Friday, September 21, 2018

Phil attends the GREATEST HITS BY CLUB FOOT ORCHESTRA at the Castro Theatre - September 15, 2018

Greetings from San Francisco! I'm back up here in the City by the Bay to partake in another great silent film event, presented by the San Francisco Silent Film Festival. This incredible event was called GREATEST HITS BY CLUB FOOT ORCHESTRA! According to their Facebook biography: The Club Foot Orchestra is a music ensemble founded in 1983 by Richard Marriott. After a brief career playing dramatic, complex music in San Francisco clubs, they became known for their equally dramatic and complex scores for classic silent movies. The ensemble got their name from a performance art nightclub called the "Club Foot" which flourished in the Bayview district of San Francisco. Marriott, who lived upstairs, formed a house band that came to be called the "Club Foot Orchestra". As you probably guessed, I was super pumped for this event!! Never before have I ever heard of one band doing an entire silent film event. As you read from previous posts from my silent film trips, there's usually multiple musicians or orchestras providing musical accompaniments, but this would be the first time I've ever heard of just one orchestra doing the whole thing! As I arrived to the Castro Theatre, I made my way to the front row to take in all this excitement! At one o'clock, the lights dimmed and the show began!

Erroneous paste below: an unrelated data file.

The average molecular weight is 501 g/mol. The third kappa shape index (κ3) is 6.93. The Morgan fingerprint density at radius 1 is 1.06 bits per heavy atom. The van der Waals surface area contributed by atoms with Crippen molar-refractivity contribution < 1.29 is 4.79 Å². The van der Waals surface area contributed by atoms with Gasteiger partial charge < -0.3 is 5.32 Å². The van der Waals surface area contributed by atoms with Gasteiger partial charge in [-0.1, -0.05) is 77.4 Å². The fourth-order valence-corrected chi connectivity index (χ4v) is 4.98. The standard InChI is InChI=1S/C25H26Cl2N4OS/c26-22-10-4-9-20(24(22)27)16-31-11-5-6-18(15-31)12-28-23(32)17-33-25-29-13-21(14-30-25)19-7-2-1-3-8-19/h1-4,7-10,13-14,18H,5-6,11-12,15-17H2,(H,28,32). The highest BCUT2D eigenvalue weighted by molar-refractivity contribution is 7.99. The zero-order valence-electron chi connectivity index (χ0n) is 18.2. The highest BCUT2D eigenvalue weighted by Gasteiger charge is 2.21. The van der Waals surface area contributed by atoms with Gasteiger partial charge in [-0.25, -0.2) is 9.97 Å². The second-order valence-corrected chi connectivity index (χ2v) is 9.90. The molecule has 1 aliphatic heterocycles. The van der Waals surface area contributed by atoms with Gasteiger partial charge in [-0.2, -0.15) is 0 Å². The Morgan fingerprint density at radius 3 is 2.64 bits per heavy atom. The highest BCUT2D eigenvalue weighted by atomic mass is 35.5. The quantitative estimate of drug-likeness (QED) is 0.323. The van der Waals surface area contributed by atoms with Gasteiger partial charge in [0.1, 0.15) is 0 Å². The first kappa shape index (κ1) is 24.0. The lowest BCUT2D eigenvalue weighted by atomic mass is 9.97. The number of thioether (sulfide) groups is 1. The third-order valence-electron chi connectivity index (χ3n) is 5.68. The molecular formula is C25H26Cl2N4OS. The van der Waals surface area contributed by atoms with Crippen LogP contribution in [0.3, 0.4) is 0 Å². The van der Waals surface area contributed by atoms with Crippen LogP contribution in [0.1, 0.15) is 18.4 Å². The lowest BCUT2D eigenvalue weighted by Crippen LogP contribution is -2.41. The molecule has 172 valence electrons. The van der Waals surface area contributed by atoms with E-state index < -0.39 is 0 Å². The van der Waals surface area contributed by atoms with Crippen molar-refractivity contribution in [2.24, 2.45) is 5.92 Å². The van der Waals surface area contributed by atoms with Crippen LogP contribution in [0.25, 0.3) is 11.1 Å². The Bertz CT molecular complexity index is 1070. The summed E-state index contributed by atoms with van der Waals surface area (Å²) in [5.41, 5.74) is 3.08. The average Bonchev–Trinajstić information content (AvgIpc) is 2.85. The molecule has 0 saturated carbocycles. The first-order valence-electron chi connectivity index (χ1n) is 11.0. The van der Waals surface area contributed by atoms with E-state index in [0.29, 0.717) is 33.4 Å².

The afternoon started with the silent comedies. First was a Felix the Cat cartoon entitled FELIX WOOS WHOOPEE (1928). In this animation short,Felix is up all night at the Whoopee Club, having a hell of a time, overindulging himself with drink, and dancing about with another inebriated friend. Meanwhile, at home, his angry wife Kitty is pacing up and down in front of the clock, which reads 3 a.m. Finally leaving the nightclub, Felix drunkenly tries to make his way home without Kitty finding out. He encounters scary apparitions- weird monsters and other vivid figments of his imagination- on his way home. Finally, Felix sneaks home and into bed, but he continues to fight his monsters, only to find that he is fighting his pillow in the midst of a nightmare. This was a trippy cartoon, way ahead of the norm of seeing the usual pink elephants. After that, it was time for some classic Buster Keaton shorts!

Buster Keaton & Sybil Seely in ONE WEEK (1920)
The first short screened was ONE WEEK (1920): Buster and Sybil Seely play newlyweds that attempts to build a do-it-yourself house kit. However her jealous ex sabotages the kit's component numbering, thus the house is less than perfect when completed! Next up was THE BLACKSMITH (1922): Buster clowns around in a blacksmith's shop until he and the smithy get in a fight which sends the smithy to jail. Buster helps several customers with horses, then destroys a Rolls Royce while fixing the car parked next to it. The last short shown was one of my favorites! COPS (1922) is a funny, funny, funny film! In a series of mishaps that plague our poor Buster, it all ends with him being chased by every single policemen in town! And I mean EVERY policemen!! It also boasts appearances by Joe Roberts, Virginia Fox, and Edward F. Cline as a hobo. The film was written and directed by Keaton as well as Cline. It was produced by Joseph M. Schenck Productions and released by First National in March of 1922.

Conrad Veidt & Lil Dagover in THE CABINET OF DR. CALIGARI (1920)
The second film of the day was one I've seen many times, but still enjoy.  THE CABINET OF DR. CALIGARI (1920) is a prime example of German Expressionism at its finest. The film tells the story of a mad doctor who trains a sleepwalker named Cesare (Conrad Veidt) to kill people in order to study the effects of somnambulism. To this day the film, and its ending, still gives me the shivers.